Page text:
The Corona virus has dominated life this month and I almost didn't add a diary entry for March for obvious reasons. There's not much to say except that I am trying to take one day at a time and reminding myself to be thankful for what we do have. We are so lucky to have a lovely garden for the children to play in and we are still able to chat to our neighbours through the hedge. We will get a lot of DIY, gardening and vegetable-growing done and make the most of every bit of sunny weather to get out into our garden.
This week, I've been sowing lots of hardy annuals and I'm currently hardening off my autumn-sown cornflowers, wallflowers and sweet peas for planting out.
I've also been working on getting my 1:1 'Grow Your Own Cut Flowers' workshops into a suitable format to allow anyone who has an interest in growing some flowers to cheer themselves up or would like a new hobby to access the workshop online.
Please enjoy these photos of what is looking good in the cutting garden this month. I'll be adding photos of my cut flowers every day over on Instagram and Facebook so please follow me to keep up to date!
The tulips in the cutting garden first opened their blooms at the end of March with the early-flowering 'Exotic Emperor' and 'Purissima' varieties. It's now exactly a month on, the early tulips have just gone over but there are still lots of tulips in flower and a few more yet to fully open.
I love tulips so much that I grow them in the cutting beds (among the dahlias and perennials), in rows on our new allotment and dotted throughout the garden borders.
Yes, the leaves can look unsightly as they go over, and you have to let the foliage die down but I think they are worth it, for the sheer variety of flower shapes and colours to fall in love with.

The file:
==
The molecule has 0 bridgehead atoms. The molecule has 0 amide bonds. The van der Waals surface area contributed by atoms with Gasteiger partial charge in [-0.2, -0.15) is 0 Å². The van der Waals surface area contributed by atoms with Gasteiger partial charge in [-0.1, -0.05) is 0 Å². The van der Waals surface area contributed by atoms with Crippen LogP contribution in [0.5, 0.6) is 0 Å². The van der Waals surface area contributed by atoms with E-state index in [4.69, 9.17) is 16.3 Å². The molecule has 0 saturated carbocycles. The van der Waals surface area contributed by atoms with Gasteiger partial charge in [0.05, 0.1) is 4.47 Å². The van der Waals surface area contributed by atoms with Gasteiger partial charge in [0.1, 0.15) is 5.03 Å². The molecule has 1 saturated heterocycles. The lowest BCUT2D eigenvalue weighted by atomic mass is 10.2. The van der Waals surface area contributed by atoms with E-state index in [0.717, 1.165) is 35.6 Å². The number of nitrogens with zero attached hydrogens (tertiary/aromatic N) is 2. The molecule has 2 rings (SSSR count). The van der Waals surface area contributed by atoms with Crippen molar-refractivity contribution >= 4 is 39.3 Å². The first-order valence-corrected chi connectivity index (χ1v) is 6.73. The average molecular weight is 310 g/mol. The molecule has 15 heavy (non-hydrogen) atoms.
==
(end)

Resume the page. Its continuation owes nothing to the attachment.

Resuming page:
Species tulips such as 'Little Beauty', 'Lady Jane' and 'Turkestanica' are ideal edging tulips for cutting beds. These natural forms are smaller than the cutltivated varieties and have smaller leaves that die down quickly and don't get in the way of things. They are truly perennial whereas some cultivated varieties can stop flowering reliably each year.
Whatever type of tulip you go for - species or cultivated, lily-flowered or peony-flowered, there is a tulip for everyone. If you chose early, mid and late-flowering varieties, you'll get 4-6 weeks of flowers for cutting and have a beautiful garden display lasting 6-8 weeks.
I feel like I am always raving about the benefits of Hellebores in the cutting garden. They are such a welcome flower in the depths of winter and throughout spring. If they freeze, they just thaw out again, undamaged. They're an important source of early nectar for pollinating insects and they reward you with stunningly beautiful flowers which can form the focal point of arrangements from January through into April.
But, (sorry!) they can be temperamental as a cut flower. You can't cut them whilst in bud, like most flowers, you need to wait for them to have been fully open for a few days. You can even wait until they start forming green seed pods in the centre. These pollinated flowers do last much longer in the vase but the flower colour does alter as the flowers age. I cut them young, straight into water. I slit the stems at the bottom and if they do wilt overnight, despite this preparation, I find that re-cutting the stems and searing the ends with freshly boiled water can rejuvenate them. If that doesn't work you can always dispense with the stem and float the flower heads in a large, shallow bowl. Or you could if you don't have a cat (Florence, you know who you are..) that likes to drink water out of any vessel other than her water bowl! Hellebores with cat hairs aren't so attractive.
The reason for focussing on hellebores in this post is that I have been treated to an early Mother's Day present of some new hellebores to plant out in the cutting garden. I am planting them in the dahlia and tulip bed where I am hoping they will enjoy the shade cast by the dahlias during the summer but will be free of towering dahlias from late autumn, all through winter and spring. Hopefully they will enjoy this mix of sun and shade as much as I enjoy their flowers.
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